According to the 34-page report, the teachers were asking for an average 5.5 percent increase each year, while the district wanted no increase in the first year and less than a 1 percent increase in each of the remaining two years.
The report was written by Joseph B. Bloom of the state Labor Relations Board. Such "fact-finding," which is not binding on either side, is one of a series of steps required under Act 88, which was passed by the state legislature last year to minimize the number of school strikes.
If the board rejects the proposal again, the two sides have the option of accepting further mediation, including non-binding arbitration. The teachers also have the option of going on strike.
Marple Newtown Education Association member Jerry Williams said the fact- finder's recommendation was fair, allowing the teachers to stay even with inflation.
But board member Patrick Kennedy said that during the 1980s and early '90s, the teachers received raises that outpaced the cost of living. So even if they lose a little ground now, he said, they are still well ahead over the long run.
Full-time teachers' salaries range from $31,500 to $58,500, depending on years served, position and education level.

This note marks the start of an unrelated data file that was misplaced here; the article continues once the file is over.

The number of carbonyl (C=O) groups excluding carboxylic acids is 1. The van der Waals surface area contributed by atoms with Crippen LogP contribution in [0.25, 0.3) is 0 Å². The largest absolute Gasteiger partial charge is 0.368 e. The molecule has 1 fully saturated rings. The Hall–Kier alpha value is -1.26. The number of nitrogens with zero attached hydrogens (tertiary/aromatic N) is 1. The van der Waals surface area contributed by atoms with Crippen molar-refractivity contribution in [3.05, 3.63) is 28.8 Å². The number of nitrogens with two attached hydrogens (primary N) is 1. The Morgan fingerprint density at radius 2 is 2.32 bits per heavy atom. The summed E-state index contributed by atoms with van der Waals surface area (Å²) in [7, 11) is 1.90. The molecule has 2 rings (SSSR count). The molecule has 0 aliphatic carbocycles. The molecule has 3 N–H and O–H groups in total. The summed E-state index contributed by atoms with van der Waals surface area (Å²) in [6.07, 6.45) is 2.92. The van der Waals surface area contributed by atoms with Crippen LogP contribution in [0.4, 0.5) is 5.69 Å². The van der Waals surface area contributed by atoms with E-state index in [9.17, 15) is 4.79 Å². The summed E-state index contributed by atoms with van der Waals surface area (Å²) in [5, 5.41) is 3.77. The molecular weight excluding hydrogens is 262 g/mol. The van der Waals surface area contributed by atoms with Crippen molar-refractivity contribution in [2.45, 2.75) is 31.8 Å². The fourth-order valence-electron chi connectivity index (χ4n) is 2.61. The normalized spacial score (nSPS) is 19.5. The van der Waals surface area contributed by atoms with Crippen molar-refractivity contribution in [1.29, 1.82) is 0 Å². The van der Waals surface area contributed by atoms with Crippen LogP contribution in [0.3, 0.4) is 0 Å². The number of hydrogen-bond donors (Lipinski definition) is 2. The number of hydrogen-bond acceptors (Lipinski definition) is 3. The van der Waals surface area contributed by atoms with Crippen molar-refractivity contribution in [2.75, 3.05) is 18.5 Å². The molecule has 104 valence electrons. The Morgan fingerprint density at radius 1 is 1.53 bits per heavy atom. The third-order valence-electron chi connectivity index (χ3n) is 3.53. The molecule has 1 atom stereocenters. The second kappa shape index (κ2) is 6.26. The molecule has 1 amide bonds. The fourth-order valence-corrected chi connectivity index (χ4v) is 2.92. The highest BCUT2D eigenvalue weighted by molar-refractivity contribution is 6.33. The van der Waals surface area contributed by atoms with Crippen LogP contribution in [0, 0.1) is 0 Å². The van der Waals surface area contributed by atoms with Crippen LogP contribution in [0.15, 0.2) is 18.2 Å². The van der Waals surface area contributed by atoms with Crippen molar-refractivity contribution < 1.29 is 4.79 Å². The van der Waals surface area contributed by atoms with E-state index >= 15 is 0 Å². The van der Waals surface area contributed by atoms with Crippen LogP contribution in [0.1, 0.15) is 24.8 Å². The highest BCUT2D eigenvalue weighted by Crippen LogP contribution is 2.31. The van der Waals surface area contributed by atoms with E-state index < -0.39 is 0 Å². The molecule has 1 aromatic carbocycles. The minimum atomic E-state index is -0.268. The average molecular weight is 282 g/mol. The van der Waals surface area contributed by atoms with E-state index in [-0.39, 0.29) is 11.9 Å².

Kennedy also said the fact-finder should have given the teachers more responsibility for paying for health care costs. Co-payments for health care have become a national trend, Kennedy said, and teachers should not be exempt.
But Williams said when it came to health care, the teachers made a lot of concessions.
The report recommends increasing the major medical deductible, creating a Blue Shield deductible, and requiring the teachers to co-pay $5 a month for dental coverage. The district wanted the teachers to co-pay for all health care.
By accepting the proposal, the teachers approved eliminating the Service Recognition Award - a cash retirement award based on years experience in the district - that the district wanted to abolish. The fact-finder recommended discontinuing the award because it cost the district $980,000 for 36 recipients from 1990 to 1993.
Association president Peg Clothier said the board might also balk on other noneconomic points, such as a "Just Cause" provision. The provision, which the fact-finder recommended in some cases, allows for a third party to judge teacher-administration labor disputes.
But board President Robert Yori said the board's main concern was economic issues.
While the union has expressed outrage that the board did not accept the proposal, both Kennedy and Yori said the fact-finder's report gave them hope that the two sides could hammer out a solution.
"For the most part I'm in agreement with it," Yori said, adding that he thinks that the dispute will be resolved when the two sides go into arbitration.
The fact-finder's report is available to the public at the board secretary's office in the Marple Newtown High School.